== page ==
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The Independent Critic

C. Andrew Garrison, Talia Liccardello, Marc Wayne, Joicie Appell, Turner Baietto, Jeff East
Stephen Wallace Pruitt
Mary Settle Pruitt, Stephen Wallace Pruitt
165 Mins.

 Movie Review: Terminal 
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Indie director Stephen Wallace Pruitt, always working collaboratively alongside wife Mary Settle Pruitt, has been in the indie film world now for right around 15 years having started his journey while still in the academic world. With films such as Works in Progress, The Tree, The Land, and State of Grace, Pruitt has become known as a filmmaker able to maximize ultra-low budgets to create simple, meaningful motion pictures immersed in universal themes. 

It would be deceptive to call Terminal his latest film. In fact, it was his second project and began its life as an intended miniseries. While creatively that may have been satisfying and Pruitt himself cites Terminal as one of his most personally meaningful efforts,  as a miniseries Terminal simply never found its intended audience despite finding life on Amazon's Prime Video and with indie distributor Green Apple Entertainment. 

Heck, it even almost found life with faith and family-based distributor Pure Flix. That also simply wasn't to be. 

Terminal is a unique project. It's both exactly like Pruitt's other films yet also more complex and more ambitious. I could easily see it as a miniseries, though if I'm being honest I doubt if I'd have cared for it that way. It's not a particularly difficult film to figure out, though Pruitt himself reports laughing when the folks at Green Apple decided to market the film as a crime drama. 

For the record, it's FAR from a crime drama. 

Terminal stars C. Andrew Garrison and Talia Liccardello in what is best described as a redemptive love story, a quiet tale with moments of drama yet far more moments of hope-filled romance, mystery, and pure heart. Shot in Pruitt's hometown of Kansas City, Terminal centers around a big city prosecutor (Garrison) and a woman he inexplicably picks up at an airport and invites into his home. That woman, beautifully portrayed by Talia Liccardello, is a tremendous mystery and it likely says a lot about contemporary audiences that we keep expecting it to be far more than it ever really becomes. Shot in over 100 locations, a rarity for a Pruitt film, Terminal is far more visually appealing than one might expect for a low-budget indie. The Pruitts themselves held a variety of roles for the film, a reality they have largely maintained throughout their 15 years of independent filmmaking. Daughters Rebecca and Barri also held significant roles throughout the production.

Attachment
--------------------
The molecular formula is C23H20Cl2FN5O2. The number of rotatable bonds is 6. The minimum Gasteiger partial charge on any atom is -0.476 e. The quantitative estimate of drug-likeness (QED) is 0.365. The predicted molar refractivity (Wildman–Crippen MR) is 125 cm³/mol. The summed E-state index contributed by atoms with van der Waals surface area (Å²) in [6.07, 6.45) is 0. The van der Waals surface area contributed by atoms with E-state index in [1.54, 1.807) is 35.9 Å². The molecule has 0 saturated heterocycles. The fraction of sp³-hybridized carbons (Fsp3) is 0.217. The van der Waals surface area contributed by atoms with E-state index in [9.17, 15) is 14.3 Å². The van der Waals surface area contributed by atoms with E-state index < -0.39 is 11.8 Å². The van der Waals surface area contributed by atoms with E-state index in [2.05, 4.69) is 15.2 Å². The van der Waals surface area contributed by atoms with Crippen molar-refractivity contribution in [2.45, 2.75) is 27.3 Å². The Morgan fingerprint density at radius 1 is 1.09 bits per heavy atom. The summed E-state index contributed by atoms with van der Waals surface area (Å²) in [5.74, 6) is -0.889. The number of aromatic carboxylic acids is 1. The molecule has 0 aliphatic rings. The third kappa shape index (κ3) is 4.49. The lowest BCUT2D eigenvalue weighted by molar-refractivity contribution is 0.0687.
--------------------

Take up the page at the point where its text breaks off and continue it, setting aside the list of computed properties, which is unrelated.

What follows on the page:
This is very much a family production, a significant fact when you realize that Pruitt has identified the personal nature of the film in a myriad of ways. Paul Rudy's exquisite composition for the film is one of the few extraneous roles behind-the-scenes, a wonderful addition that helps companion the film's emotional rhythms. 

If there's something refreshing with the film it's that Pruitt allows illness to be dignified. This is no Me Before You, a film I'm known to loathe and a film that is disrespectful to all involved. 

That said, Terminal is a difficult film. While the Pruitts have moved away from the project as miniseries, as a feature film it still runs just a bit shy of a three hour running time and is devoid of sex and contains no true action sequences. It's a quiet, reflective drama for discerning audiences wishing for a more adult drama. The film's most recognizable name would be Jeff East, a Kansas City native and former child star. 

Pruitt acknowledges that Terminal is a hard sell. It’s an end-of-life love story with no sex, no real action.The story is co-written by the Pruitts and touches personal areas of Stephen's life best left unrevealed here. It also started a collaboration between the Pruitts and the wonderful Joicie Appell that would exist until her passing in 2022 at the age of 93. 

She was such a gift. 

The performances here are strong but never showy. Garrison is always dependable and the same is true here. Liccardello possesses a compassionate charisma that draws you in and doesn't let you go. There are other indie actors whose works I've reviewed over the years such as Chris Bylsma, Sharon Wright, Anita Cordell, and others. 

Currently available for rent on Prime Video, Terminal is finding new life as a feature film and will hopefully find the audience it deserves as an intelligent, redemptive adult drama with patient storytelling and characters with whom you can relate. Check it out if you get the chance. 

Written by Richard Propes
The Independent Critic